We’re happy to bring you an interview with Love & Robots, an up and coming Irish startup who are making progress rapidly in developing an innovative new approach to 3D printing.
The new name is great, and makes sense. What made you change, and how difficult was it to do so?
The old name (FabAllThings) had a number of difficulties associated with it – most importantly, it was not very memorable if you didn’t get that fab was short for fabricate. So for the new name (Love & Robots) we wanted something universal and memorable. The name comes from the fact that our products combine the creative (love) with the technological (robots). It’s all about the intersection of design and tech.
The name has this deeper meaning for us, of course, but we also wanted something that was emotive and memorable, even if you knew nothing about where it came from. And people seem to respond really well to it, even if they know nothing about the company. Even just reading the name makes people curious, and often makes them smile.
We managed to get the .com domain which was fantastic. Re-branding our company was a great experience as it was something we had been thinking about for a while and the adoption of a new name was the ideal time. One of the toughest parts of rebranding was actually the coordination. Everything had to switch over on the same day, or near enough, and there are so many more channels now than there has ever been. Companies like Facebook have become very wary of pages trying to change their name – we had to send them lots of official certificates to prove our authenticity.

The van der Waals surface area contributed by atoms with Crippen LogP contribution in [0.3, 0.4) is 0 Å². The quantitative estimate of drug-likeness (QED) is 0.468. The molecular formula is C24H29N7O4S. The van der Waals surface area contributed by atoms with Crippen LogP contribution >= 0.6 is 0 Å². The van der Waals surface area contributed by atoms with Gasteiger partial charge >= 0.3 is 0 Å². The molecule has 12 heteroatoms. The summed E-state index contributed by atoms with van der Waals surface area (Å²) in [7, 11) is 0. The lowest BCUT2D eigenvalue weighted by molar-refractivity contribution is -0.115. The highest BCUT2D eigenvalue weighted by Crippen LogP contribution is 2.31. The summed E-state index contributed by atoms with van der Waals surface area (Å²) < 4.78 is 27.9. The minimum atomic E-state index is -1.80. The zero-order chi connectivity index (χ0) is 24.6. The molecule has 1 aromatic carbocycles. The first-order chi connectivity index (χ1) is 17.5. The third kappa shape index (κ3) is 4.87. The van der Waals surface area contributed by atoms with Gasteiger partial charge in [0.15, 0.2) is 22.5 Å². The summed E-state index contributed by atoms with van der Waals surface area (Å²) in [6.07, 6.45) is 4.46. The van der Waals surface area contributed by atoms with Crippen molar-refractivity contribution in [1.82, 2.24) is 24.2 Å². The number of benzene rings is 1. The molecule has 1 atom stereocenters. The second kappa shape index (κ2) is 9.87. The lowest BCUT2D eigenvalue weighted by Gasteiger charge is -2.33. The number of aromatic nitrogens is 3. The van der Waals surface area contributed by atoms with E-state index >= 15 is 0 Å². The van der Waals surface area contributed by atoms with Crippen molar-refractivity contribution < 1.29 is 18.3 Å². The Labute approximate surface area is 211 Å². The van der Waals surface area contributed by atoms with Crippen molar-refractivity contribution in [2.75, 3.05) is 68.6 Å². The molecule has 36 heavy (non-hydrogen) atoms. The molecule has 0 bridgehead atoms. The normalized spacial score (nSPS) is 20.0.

Our community of designers and customers have actually responded really well to the new name – they adopted it almost instantly, so that’s been great!
You have just taken on a new round of investment. How will this affect you?
It will definitely help us to do more of what we’re already doing, and do it better. The next move for Love & Robots will be to expand our team, particularly in marketing and brand-building. We are currently interviewing for roles in these areas. We will also continue to work on product design and to develop our customization tools, but we will be able to do this faster and more efficiently than before.
How soon do you think Irish startups should start looking for Venture Capitalist investment?
A great way of getting your company ready for investment is by taking part in an accelerator. Dublin has a lot of great programs for startups. We took part in the DCU Ryan Academy Female propeller program last year, which we went on to win. And we also joined Seedcamp in London, who have invested in us and have been instrumental in our growth. Both have opened up a lot of doors for us.
Why is Love & Robots awesome?
We are the only design brand doing what we do, making design interactive and co-creative. We allow our customers to interact with the design of products; they can tweak and personalize everything they buy before it’s even made; they can submit ideas for product lines and vote on which ones go into production. It’s a totally new way of experiencing products and product creation. And our methods of production mean that we are creating an ethical, environmentally friendly company which is also scalable. We think that’s pretty awesome!